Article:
There is little doubt here that one or more of Secretary of Defense James Mattis, National Security Adviser Herbert McMaster, and Secretary of State Rex Tillerson spoke to Trump and impressed upon him that the U.S. military base in Qatar is essential to the nation's air campaign against ISIS, which means that it's important to play nice with the Qataris. It is good news for the country that the grown-ups still have this kind of influence, though it would be nice if they were able to exercise it before the President picks up his smartphone at 4:00 in the morning. (Z)
The new Quinnipiac poll is out, and it's grim for the President. His approval rating checked in at 34%, which ties his worst showing in that category, as he also pulled a 34% in an IBD/TIPP poll in late March. In the IBD/TIPP poll, however, he had a 56% disapproval rating, while in the new Quinnipiac it's at 57%, so this is—by a whisker—his worst showing in any poll to date.
And the news is actually worse than that for Trump. To begin with, he couldn't get that low without a sizable chunk of his base defecting, perhaps as much as 15% of them. Quinnipiac's survey also showed that only 32% of voters think the President did nothing wrong vis-a-vis Russia, and only 24% think his advisers did nothing wrong. 63% find Jared Kushner's White House role to be "inappropriate," while 73% approve of the appointment of Robert Mueller as special counsel. He's also underwater on every specific issue Quinnipiac asked about, including the environment (63% disapprove, 30% approve), immigration (60%, 37%), the economy (53%, 39%), and terrorism (48%, 46%). In short, as Quinnipiac's Tim Malloy observed, "There is zero good news for President Donald Trump in this survey, just a continual slide into a chasm of doubt about his policies and his very fitness to serve." (Z)
Forbes magazine, not exactly known as an organ of the Democratic Party, published a story about the Trump family on Tuesday. For the last several years, the Eric Trump Foundation has hosted a golf tournament to raise money for cancer research, with the golfing taking place at the Trump National Golf Club. Over and over, donors have been assured that the Trump National was providing its facilities and its services free of charge. What Forbes discovered is that the Trumps were not being truthful on this count, such that more than $1.2 million of the charity's money has found its way into the pockets of the Trump family. The magazine showed its work, and knows a little something about finance, and so there's no reason to doubt its reporting.
The publication of this story put a real bee in the bonnet of young Trump, who was already scheduled to appear on Fox News Tuesday night. And so, once the cameras were rolling, he let loose with both barrels. After declaring the Forbes story to be a falsehood, Trump set his sights on the real enemy: The Democrats. He announced:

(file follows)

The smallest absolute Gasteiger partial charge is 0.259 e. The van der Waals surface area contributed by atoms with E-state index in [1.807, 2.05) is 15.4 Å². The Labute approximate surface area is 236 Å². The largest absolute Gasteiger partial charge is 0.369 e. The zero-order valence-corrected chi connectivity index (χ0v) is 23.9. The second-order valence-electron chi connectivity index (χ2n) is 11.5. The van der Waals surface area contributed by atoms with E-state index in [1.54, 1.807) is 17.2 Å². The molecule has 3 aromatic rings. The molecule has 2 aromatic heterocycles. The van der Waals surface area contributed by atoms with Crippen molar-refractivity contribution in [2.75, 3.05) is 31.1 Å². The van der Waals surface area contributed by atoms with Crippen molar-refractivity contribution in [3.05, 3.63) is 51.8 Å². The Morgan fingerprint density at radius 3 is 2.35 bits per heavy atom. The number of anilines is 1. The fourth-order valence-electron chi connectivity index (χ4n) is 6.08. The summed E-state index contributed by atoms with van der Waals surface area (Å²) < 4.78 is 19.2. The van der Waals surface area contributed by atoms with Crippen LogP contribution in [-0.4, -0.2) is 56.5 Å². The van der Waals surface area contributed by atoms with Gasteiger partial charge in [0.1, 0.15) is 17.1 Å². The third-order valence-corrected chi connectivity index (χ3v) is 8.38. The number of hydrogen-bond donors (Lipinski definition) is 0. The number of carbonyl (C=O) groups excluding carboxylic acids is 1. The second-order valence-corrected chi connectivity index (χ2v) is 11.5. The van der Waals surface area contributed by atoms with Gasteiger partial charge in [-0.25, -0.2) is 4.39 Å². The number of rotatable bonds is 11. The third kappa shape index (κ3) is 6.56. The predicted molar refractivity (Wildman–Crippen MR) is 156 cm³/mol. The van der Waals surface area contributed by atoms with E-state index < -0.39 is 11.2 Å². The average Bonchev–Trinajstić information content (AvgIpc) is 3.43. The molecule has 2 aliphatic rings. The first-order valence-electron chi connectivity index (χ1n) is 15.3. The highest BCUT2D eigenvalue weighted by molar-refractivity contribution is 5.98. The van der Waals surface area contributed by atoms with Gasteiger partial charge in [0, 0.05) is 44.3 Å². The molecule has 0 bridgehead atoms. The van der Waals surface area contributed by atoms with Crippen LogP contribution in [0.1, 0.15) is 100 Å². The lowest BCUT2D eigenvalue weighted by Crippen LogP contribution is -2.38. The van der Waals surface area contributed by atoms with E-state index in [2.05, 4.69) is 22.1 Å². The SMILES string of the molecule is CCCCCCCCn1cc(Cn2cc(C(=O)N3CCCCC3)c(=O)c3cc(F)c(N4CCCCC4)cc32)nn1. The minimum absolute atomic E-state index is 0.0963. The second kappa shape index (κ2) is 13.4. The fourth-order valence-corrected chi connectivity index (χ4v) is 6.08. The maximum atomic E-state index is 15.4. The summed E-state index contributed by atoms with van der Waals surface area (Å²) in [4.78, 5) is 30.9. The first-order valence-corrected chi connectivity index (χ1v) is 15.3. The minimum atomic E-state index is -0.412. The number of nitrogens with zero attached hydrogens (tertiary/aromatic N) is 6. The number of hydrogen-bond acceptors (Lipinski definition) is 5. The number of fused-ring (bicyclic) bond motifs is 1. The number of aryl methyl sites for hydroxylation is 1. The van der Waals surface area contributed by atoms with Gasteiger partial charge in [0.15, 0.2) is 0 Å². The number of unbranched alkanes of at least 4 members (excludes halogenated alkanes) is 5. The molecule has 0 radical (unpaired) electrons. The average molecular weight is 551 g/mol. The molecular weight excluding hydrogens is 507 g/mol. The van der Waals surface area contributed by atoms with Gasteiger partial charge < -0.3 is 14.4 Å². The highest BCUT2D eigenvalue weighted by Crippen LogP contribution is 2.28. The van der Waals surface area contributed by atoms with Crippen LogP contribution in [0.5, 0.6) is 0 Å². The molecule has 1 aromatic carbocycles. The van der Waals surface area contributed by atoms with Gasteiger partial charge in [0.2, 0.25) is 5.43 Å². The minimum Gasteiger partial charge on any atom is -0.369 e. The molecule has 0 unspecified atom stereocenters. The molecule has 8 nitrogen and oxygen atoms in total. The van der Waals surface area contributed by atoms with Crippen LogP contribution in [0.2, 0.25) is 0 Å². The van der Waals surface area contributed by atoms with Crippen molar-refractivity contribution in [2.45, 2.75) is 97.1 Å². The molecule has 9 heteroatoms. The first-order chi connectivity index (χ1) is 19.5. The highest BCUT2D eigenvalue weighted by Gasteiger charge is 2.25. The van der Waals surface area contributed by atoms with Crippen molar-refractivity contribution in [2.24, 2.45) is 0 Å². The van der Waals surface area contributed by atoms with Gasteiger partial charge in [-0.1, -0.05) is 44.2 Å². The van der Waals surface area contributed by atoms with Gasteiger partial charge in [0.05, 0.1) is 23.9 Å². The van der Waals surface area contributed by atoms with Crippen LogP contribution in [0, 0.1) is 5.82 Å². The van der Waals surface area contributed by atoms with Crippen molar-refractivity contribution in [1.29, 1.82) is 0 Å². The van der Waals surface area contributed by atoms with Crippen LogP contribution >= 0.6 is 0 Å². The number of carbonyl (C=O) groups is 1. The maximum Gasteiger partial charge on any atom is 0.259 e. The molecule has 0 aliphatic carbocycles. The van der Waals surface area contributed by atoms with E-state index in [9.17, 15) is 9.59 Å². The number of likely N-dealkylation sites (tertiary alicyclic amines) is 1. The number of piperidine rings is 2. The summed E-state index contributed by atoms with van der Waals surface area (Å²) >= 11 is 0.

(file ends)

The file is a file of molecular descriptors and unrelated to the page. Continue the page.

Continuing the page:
I've never seen hatred like this. To me, they're not even people. It's so, so sad. Morality's just gone, morals have flown out the window and we deserve so much better than this as a country.
Trump also slammed DNC Chair Tom Perez: "You see the head of the DNC, who is a total whack job. There's no leadership there."
It was really a remarkable performance. The old chestnut tells us the apple doesn't fall far from the tree, and the Trumps certainly appear to have proven that to be the case. Eric Trump managed to display his father's casual disregard for the truth, poor command of his emotions, willingness to utterly demonize his enemies, and profound lack of self-awareness in one fell swoop. As Michael D'Antonio, author of a book on the Trumps, observes in a column for CNN:
[W]e run immediately into his declaration that his father's critics aren't really people and that morality has been evicted from the public arena. Nothing in these words, or his expression, suggested that Eric recognized anything ironic about dehumanizing substantial numbers of people in one breath and complaining about the moral climate in another. And then there's the question of just who might be responsible for the moral decay that bothers young Trump so much.
Eric Trump has always been the most loyal of The Donald's children, comparing his father to Winston Churchill and Theodore Roosevelt without blinking an eye. However, he may have just handed the Democrats their "deplorables" moment; it would not be a surprise to see the footage of him declaring that Democrats are not people making a return during campaign season next year. (Z)
Phil Murphy's victory in the New Jersey Democratic primary on Tuesday was not surprising. Nor was Kim Guadagno's victory in the Republican primary. What was surprising was the turnout. Here are the numbers for 2017, 2013, 2009, 2005, and 2001 rounded to thousands:
Three things are noteworthy here. First, as a percentage of the electorate, turnout was low. Hillary Clinton got 2.1 million votes in 2016 and Donald Trump got 1.6 million. Only 12% of the state's eligible voters (735,000) bothered to vote Tuesday. Second, Republican turnout from 2001 to 2013 was higher than Democratic turnout, even though there are 800,000 more registered Democrats than Republicans in New Jersey. Not surprising, since Democrats tend not to show up for anything except presidential elections. Third, not only did more Democrats show up this time than Republicans, but the Democratic turnout was more than double the average of previous gubernatorial primaries since 2000.
New Jersey Democrats are not terribly fond of Chris Christie, but he wasn't on the ballot. Nor was Donald Trump. They were turning out to choose who they wanted to run against the Republican gubernatorial candidate in November. While there was a spirited campaign, there wasn't a huge ideological difference between the main Democratic candidates. Phil Murphy is a progressive who was supported by the establishment, the unions, and many environmental groups. His slogan was: "I don't owe the special interests anything." John Wisniewski ran the 2016 primary campaign of Sen. Bernie Sanders (I-VT) in New Jersey. His slogan was: "This is a grassroots campaign fueled by you." Jim Johnson, who is black, was assistant treasury secretary under Bill Clinton. His slogan was "Taking on the Powerful for the People." So the extraordinary turnout wasn't because this was a rerun of Bernie vs. Hillary. It was more Bernie-1 vs. Bernie-2 vs. Bernie-3. Still, the energy on the Democratic side is clear. It will be interesting to see how it goes in Virginia next week, which is slightly more like Bernie vs. Hillary. (V)